Norbert Singer – My Racing Life with Porsche 1970–2004

by Norbert Singer & Wilfried Müller

“In this book I was keen to go into the individual projects in greater depths, to give readers a better insight into our work at the time. By today’s standards, some of our methods are unthinkable. In retrospect it is difficult to imagine how such a small team orchestrated so many successful projects over the years. It was important to me that the photos showed the people I worked with for years, in some cases decades.”

His first job at Porsche sucked. Literally. Hired fresh out of university, Singer (b. 1939) was tasked with improving the fuel tank suction on the 917, to improve its chances of achieving an ultra important corporate goal: win 1970 Le Mans, only a few months away. For a newly minted race engineer to be turned loose on a possibly career-ending assignment only sounds like just another day at the office when looked at with 20/20 hindsight and the knowledge that it all turned out fine.

We’re only a few dozen pages into the book and there’s no slowing down for the next 300+. The intro quote above is lifted from the author’s Foreword; it always bodes well if an author lays out his goals and intentions so clearly. Another two forewords follow, here called “Greetings,” by racing luminaries Jacky Ickx and Jochen Mass and it becomes clear right away in what high regard Singer was held.

Around here we pay attention to books not just by who writes them but who publishes them. German publisher (and book/automobilia dealer) Sportfahrerzentrale has long been on our radar because their books are solid in regards to writing and presentation. Prices can go into the hundreds of dollars so to start we picked one that is not too-too expensive (the “downside” being that, on its own, it doesn’t reach the free express shipping to North America threshold of $149). Also, this was their first one done in cooperation with the Porsche Museum which means you could walk into any Porsche dealership and order Porsche part number MAP09029920.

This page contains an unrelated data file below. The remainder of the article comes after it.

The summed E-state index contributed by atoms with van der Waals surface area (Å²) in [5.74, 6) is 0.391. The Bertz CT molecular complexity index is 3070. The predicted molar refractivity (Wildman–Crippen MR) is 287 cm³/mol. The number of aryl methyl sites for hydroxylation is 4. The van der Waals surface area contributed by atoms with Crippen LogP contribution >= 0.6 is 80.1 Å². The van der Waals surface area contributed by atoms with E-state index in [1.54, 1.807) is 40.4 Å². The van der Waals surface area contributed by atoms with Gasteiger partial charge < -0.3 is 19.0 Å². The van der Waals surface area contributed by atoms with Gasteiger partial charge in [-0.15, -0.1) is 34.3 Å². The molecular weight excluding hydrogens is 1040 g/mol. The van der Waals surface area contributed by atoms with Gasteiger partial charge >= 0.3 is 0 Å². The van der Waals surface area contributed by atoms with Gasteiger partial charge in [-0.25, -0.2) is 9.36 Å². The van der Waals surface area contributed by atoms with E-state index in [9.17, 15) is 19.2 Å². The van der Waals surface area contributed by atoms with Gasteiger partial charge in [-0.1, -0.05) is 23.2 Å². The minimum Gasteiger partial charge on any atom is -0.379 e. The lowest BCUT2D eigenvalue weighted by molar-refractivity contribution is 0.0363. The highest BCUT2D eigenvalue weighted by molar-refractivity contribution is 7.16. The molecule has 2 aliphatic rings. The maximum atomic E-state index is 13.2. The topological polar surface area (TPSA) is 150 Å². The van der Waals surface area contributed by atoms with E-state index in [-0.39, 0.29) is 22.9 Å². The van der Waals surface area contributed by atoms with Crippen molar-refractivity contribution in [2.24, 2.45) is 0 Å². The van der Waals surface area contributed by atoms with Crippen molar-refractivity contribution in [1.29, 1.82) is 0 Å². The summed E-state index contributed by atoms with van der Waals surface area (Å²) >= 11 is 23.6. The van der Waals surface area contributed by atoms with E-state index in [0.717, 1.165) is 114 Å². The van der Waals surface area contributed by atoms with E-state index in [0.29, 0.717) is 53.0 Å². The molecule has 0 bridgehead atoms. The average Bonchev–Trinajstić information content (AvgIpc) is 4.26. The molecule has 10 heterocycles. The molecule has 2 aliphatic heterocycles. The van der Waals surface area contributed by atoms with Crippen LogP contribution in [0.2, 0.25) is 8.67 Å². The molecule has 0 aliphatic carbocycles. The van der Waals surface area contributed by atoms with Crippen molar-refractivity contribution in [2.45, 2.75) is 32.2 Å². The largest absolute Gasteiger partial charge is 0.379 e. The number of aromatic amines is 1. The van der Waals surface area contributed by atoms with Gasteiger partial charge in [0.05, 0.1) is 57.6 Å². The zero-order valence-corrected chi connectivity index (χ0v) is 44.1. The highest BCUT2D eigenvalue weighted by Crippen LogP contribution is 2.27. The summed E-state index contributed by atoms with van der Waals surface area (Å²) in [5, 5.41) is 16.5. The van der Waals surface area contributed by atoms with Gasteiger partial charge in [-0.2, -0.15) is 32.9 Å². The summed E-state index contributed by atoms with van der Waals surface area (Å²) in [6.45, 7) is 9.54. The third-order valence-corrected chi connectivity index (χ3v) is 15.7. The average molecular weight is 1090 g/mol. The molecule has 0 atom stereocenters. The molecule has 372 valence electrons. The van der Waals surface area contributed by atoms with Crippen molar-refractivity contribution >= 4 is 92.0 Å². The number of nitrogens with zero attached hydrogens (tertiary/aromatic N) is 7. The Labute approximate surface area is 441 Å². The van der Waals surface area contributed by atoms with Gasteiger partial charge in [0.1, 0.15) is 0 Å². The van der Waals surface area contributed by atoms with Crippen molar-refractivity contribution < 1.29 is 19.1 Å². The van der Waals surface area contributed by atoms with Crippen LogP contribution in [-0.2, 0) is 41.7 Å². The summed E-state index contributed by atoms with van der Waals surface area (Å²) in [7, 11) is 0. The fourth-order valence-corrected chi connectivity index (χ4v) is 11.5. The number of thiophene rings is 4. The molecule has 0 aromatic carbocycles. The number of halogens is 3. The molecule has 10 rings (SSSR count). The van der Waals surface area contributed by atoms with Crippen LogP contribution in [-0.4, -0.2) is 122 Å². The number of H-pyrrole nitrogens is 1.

Not all the photos are dated and sometimes even the text doesn’t mention one so it takes audience participation to figure certain things out. Singer was 31 when he joined Porsche in 1970 so this is probably from before 1965 when he was still undecided between rocketry and automotive engineering and in fact majored in both. Note this glider has a rocket bolted to the right wing—and it has USAF markings.

If you don’t have an ear for foreign names, it’s not inconceivable that this book gets mistaken for another one by the same publisher that sounds a little bit similar, also written with Müller: Alwin Springer, Racing With Porsche in North America.

You’ll either have to have super memory or start looking at the Singer book from the back, specifically a legal notice on the Impressum page, to realize you may have come across it before but with a different title: 24:16—Le Mans 24 Hours: 16 Wins with Porsche, An Autobiography (Coterie Press, 978-1-902351-30-8). Published in 2006 in a limited edition of 250 it is long sold out so that’s one reason to be glad Sportfahrerzentrale brought it back, but more importantly, their new book is expanded by a good 150 pages and two more decades. The two versions are in fact directly connected inasmuch as the 2006 book had only been available in English but sold so well that a German-language version was envisioned to mark Singer’s 80th birthday. Thank goodness someone took the long view and seized the opportunity to extend the coverage to 2004 when Singer retired from the racing department (Porsche Rennsport 1970–2004, ISBN 978-3945390061) and took up a role with the FIA—and again thank goodness someone then had the good sense to realize that the English-speaking world would now be missing out so they translated the book, which brings us full circle.